It seems slightly bizarre to read “we don’t want your money” on a charity’s homepage, but this in some way uncovers Giving What We Can’s (GWWC) distinctiveness. As well as promoting effective altruism, GWWC is a movement with a vision: a global community leading the way in a cultural shift in how we perceive our role in the world and our capacity to make meaningful strides towards the eradication of extreme poverty. Last week, this global community celebrated a significant milestone as it welcomed its thousandth member. Since its launch in 2009 by Oxford philosopher Toby Ord, people from across the world, including at least 86 from Cambridge University, have signed the pledge to donate at least 10% of their future earnings to GWWC’s recommended charities; a total of £272m pledged, with over £6m already donated.
The gravity of its task is evident. We live in a world where nine million children under the age of five die every year from preventable poverty-related diseases. Meanwhile, wealth has never been more concentrated, and the globe, as well as our own society, more profoundly polarized. The world’s economic pie may be getting bigger, but the super-rich stuff their faces with it, while almost half of the world’s population, living on under $2.50 a day, survives on its crumbs.
From conversation to conversation helplessness and hopelessness merge concerning our ability, and responsibility, to do something about this. GWWC unequivocally debunks the myth that feeds this inaction. A Cambridge graduate on a typical starting salary of £26,000 would already be part of that relative super-rich, in the third percentile of the world’s population, earning 24.5 times the global average. Someone on this salary who has taken the Pledge could pay for the distribution of 722 mosquito nets, or the treatment of 5,019 people for neglected tropical diseases – the equivalent of saving one life, every year.
That’s all well and good, you might say, but your average Kenyan farmer does not have to afford obscene house prices in London, extortionate rail fares, or 30p Freddos. However, the global comparison is adjusted to the cost of living, as well as the size of your household. Cambridge graduates are in an immensely privileged position in that some are likely to live on the highest salaries in the country, for whom 10% is unlikely to break the bank. The lives we could save by consistently donating a modest portion of our income could be hundreds.
Rather than an obligation to sacrifice ourselves to utilitarianism, effective altruism is a refreshing contrast to the message so often purported that the world’s problems are huge, structural, and, by extension, insurmountable. It is a retort to the condescending assumption that once the naïve and idealistic youth escape the shelter of university and become exposed to the reality of this economic system, which appears so obviously unjust, they will inevitably become complicit in its perpetuation.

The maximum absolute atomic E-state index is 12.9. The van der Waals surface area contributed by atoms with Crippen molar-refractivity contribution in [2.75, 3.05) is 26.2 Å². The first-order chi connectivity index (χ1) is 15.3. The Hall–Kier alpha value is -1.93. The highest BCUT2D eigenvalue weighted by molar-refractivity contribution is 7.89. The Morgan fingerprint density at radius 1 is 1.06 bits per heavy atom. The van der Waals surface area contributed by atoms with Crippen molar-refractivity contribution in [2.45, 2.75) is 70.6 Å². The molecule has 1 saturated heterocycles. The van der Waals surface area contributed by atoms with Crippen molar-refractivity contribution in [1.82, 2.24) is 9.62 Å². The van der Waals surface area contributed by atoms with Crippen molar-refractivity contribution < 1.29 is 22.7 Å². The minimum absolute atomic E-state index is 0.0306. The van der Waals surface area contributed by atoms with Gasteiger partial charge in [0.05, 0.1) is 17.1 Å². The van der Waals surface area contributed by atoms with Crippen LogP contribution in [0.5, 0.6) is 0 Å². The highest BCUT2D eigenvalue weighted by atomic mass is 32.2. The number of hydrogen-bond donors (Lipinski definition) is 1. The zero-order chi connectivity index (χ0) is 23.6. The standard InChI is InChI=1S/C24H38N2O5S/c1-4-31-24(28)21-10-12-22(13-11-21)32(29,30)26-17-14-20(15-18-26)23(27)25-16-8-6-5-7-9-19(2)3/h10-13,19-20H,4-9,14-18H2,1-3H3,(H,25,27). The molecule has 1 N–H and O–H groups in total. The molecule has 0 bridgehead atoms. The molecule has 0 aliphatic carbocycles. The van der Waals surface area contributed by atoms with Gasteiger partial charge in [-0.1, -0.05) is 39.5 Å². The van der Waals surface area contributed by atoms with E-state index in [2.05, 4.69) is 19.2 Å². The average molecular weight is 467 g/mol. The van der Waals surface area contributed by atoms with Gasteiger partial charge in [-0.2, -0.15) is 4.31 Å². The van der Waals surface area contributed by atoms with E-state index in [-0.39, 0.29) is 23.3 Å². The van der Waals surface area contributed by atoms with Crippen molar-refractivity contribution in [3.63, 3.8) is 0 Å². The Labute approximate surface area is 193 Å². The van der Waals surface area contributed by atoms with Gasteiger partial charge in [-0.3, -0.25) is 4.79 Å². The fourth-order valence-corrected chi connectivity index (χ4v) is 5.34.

Every individual is capable of having a significant impact, without having to uproot their own lives and hop on the first plane to Africa to be an aid worker, as admirable as that is. You can pursue any career you want, live happily and comfortably, whilst knowing that the world is a better place for it.
Now, 10% is a lot, granted. But it’s part of a lifestyle choice to live ethically that suggests if we have enough, we should share some with those who have so little. Like you would with any investment, however, you want every pound to go as far as it possibly can. This is effective altruism’s raison d’etre. One of the leading figures in the movement, philosopher Peter Singer, calls it “combining both the heart and the head”, as it demands targeted, evidence-based giving that does the most good to alleviate poverty. Recommended charities have been chosen following rigorous research to ascertain where our money can have the furthest reach and contribute the most to changing people’s lives.
This does not mean that caring about issues closer to home makes you a moral monster. To say so would fundamentally misrepresent effective altruism as cold-hearted and calculated, and it unnecessarily portrays the two – effective altruism and more local causes – as mutually exclusive. The example Singer uses is of helping people suffering from blindness in developed and developing countries. In the former, it usually involves paying to train a guide dog, costing in the region of $40,000; in the latter, millions of people suffering from trachoma-induced blindness can be completely cured by a safe eye operation that only costs $20. For the same amount of money as training one guide dog, 2,000 people could be cured of blindness. This does not require that we relinquish our passions to rationality, but rather represents an unbelievable opportunity to increase the value of our money, and the impact it can have.
As it celebrates its millennial member, GWWC has plenty of cause for optimism. Not only is the bid for money, donated and pledged, well under way, the shift that recognizes our privileged position in the world to be able to do something to help eradicate extreme poverty by committing to a lifetime of sharing our wealth, and doing so as effectively as possible, is becoming equally resonant. Due to the research GWWC carries out, the money in our pockets can have a thousand times the value, a thousand times the impact. The only catch: we cannot spend it on ourselves. Would that be such a disaster? Who knows, it might even make us happier.